Different flavors of content management

This page summarizes the projects mentioned and recommended in the original post on dev.to

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  • sanity

    Sanity Studio – Rapidly configure content workspaces powered by structured content

    A headless one is responsible only for data management and providing an API for other applications to show this data. When talking about headless CMS, Strapi or Sanity comes to my mind first, but there are many more.

  • WordPress

    WordPress, Git-ified. This repository is just a mirror of the WordPress subversion repository. Please do not send pull requests. Submit pull requests to https://github.com/WordPress/wordpress-develop and patches to https://core.trac.wordpress.org/ instead.

    The most typical approach is having a CMS admin panel sit somewhere on the server; everyone with an account uses this. This is a very convenient approach, especially when working with a team. This way, many people can work on different articles simultaneously without worrying about potential conflicts or overwriting stuff. The only con is related to security - everyone can try to get inside, and if you forget to update our CMS or some user have a weak password, it can be someone outside of our team. WordPress, Drupal, CraftCMS, or Ghost are perfect examples of such CMSs.

  • WorkOS

    The modern API for authentication & user identity. The APIs are flexible and easy-to-use, supporting authentication, user identity, and complex enterprise features like SSO and SCIM provisioning.

  • tinacms

    A fully open-source headless CMS that supports Markdown and Visual Editing

    Solutions like CloudCanon or TinaCMS use this approach.

  • Strapi

    🚀 Strapi is the leading open-source headless CMS. It’s 100% JavaScript/TypeScript, fully customizable and developer-first.

    A headless one is responsible only for data management and providing an API for other applications to show this data. When talking about headless CMS, Strapi or Sanity comes to my mind first, but there are many more.

  • cms

    The core Laravel CMS Composer package

    Local CMSs are the ones that are mostly file-based (like Statamic or Astro). This means that you can edit everything locally and deploy the data. This way, our CMS is more secure, but on the downside, you have to have a local server working, and you might experience more conflicts, especially when two people will work on the same article (although Git might save you from many of those). It also means that there is a higher learning curve. A remote CMS works somewhere on a server, and most users don't care how.

  • Ghost

    Independent technology for modern publishing, memberships, subscriptions and newsletters.

    The most typical approach is having a CMS admin panel sit somewhere on the server; everyone with an account uses this. This is a very convenient approach, especially when working with a team. This way, many people can work on different articles simultaneously without worrying about potential conflicts or overwriting stuff. The only con is related to security - everyone can try to get inside, and if you forget to update our CMS or some user have a weak password, it can be someone outside of our team. WordPress, Drupal, CraftCMS, or Ghost are perfect examples of such CMSs.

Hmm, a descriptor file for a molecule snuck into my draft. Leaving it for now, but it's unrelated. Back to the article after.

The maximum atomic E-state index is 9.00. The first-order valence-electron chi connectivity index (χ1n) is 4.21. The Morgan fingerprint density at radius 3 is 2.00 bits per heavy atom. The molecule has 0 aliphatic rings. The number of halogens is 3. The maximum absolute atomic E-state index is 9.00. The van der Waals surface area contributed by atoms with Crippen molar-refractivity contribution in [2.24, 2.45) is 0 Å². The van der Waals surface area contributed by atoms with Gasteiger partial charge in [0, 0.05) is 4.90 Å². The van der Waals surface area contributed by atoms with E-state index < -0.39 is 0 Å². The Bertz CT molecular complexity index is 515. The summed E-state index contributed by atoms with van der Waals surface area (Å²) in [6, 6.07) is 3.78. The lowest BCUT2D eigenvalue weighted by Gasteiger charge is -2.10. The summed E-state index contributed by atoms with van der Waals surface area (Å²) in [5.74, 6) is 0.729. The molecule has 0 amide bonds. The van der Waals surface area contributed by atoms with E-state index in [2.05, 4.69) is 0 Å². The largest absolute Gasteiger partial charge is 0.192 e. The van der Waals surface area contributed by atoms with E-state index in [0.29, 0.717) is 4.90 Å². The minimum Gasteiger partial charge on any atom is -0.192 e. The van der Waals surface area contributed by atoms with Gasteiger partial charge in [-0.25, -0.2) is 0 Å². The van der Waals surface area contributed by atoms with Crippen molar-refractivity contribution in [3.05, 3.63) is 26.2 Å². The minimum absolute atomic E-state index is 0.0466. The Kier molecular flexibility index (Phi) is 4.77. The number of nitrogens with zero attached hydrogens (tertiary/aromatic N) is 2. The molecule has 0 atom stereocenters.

• vscode-front-matter

    Front Matter is a CMS running straight in Visual Studio Code. Can be used with static site generators like Hugo, Jekyll, Hexo, NextJs, Gatsby, and many more...

    But, when your CMS is based on Markdown files, you can use whatever editor you want. For example, if you use Nuxt as your CMS, everyone can choose which editor they prefer. It can be Visual Studio Code, FrontMatter CMS, or maybe Nuxt Studio. Everyone can pick the app they like the most.

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  • CraftCMS

    Build bespoke content experiences with Craft. (by craftcms)

    The most typical approach is having a CMS admin panel sit somewhere on the server; everyone with an account uses this. This is a very convenient approach, especially when working with a team. This way, many people can work on different articles simultaneously without worrying about potential conflicts or overwriting stuff. The only con is related to security - everyone can try to get inside, and if you forget to update our CMS or some user have a weak password, it can be someone outside of our team. WordPress, Drupal, CraftCMS, or Ghost are perfect examples of such CMSs.

  • astro

    The web framework for content-driven websites. ⭐️ Star to support our work!

    Local CMSs are the ones that are mostly file-based (like Statamic or Astro). This means that you can edit everything locally and deploy the data. This way, our CMS is more secure, but on the downside, you have to have a local server working, and you might experience more conflicts, especially when two people will work on the same article (although Git might save you from many of those). It also means that there is a higher learning curve. A remote CMS works somewhere on a server, and most users don't care how.

NOTE: The number of mentions on this list indicates mentions on common posts plus user suggested alternatives. Hence, a higher number means a more popular project.

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